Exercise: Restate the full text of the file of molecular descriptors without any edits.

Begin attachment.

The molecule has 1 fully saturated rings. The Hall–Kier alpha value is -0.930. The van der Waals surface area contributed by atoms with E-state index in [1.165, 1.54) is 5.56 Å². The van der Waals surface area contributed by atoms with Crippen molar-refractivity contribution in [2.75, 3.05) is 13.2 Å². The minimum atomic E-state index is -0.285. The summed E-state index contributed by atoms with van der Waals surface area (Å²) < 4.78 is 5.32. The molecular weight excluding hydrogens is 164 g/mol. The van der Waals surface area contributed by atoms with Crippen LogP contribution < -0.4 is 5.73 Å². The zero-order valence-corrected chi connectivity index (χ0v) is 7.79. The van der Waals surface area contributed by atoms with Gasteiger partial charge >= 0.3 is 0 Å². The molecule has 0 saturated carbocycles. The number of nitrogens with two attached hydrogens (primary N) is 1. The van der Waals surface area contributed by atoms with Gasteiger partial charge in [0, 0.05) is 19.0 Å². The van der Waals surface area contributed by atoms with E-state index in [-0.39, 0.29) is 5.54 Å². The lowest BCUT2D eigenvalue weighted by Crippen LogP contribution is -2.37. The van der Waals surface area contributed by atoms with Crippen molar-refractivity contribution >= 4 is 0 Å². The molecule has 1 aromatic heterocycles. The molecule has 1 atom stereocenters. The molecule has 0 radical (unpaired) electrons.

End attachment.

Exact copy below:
The molecule has 1 fully saturated rings. The Hall–Kier alpha value is -0.930. The van der Waals surface area contributed by atoms with E-state index in [1.165, 1.54) is 5.56 Å². The van der Waals surface area contributed by atoms with Crippen molar-refractivity contribution in [2.75, 3.05) is 13.2 Å². The minimum atomic E-state index is -0.285. The summed E-state index contributed by atoms with van der Waals surface area (Å²) < 4.78 is 5.32. The molecular weight excluding hydrogens is 164 g/mol. The van der Waals surface area contributed by atoms with Crippen LogP contribution < -0.4 is 5.73 Å². The zero-order valence-corrected chi connectivity index (χ0v) is 7.79. The van der Waals surface area contributed by atoms with Gasteiger partial charge >= 0.3 is 0 Å². The molecule has 0 saturated carbocycles. The number of nitrogens with two attached hydrogens (primary N) is 1. The van der Waals surface area contributed by atoms with Gasteiger partial charge in [0, 0.05) is 19.0 Å². The van der Waals surface area contributed by atoms with E-state index in [-0.39, 0.29) is 5.54 Å². The lowest BCUT2D eigenvalue weighted by Crippen LogP contribution is -2.37. The van der Waals surface area contributed by atoms with Crippen molar-refractivity contribution >= 4 is 0 Å². The molecule has 1 aromatic heterocycles. The molecule has 1 atom stereocenters. The molecule has 0 radical (unpaired) electrons.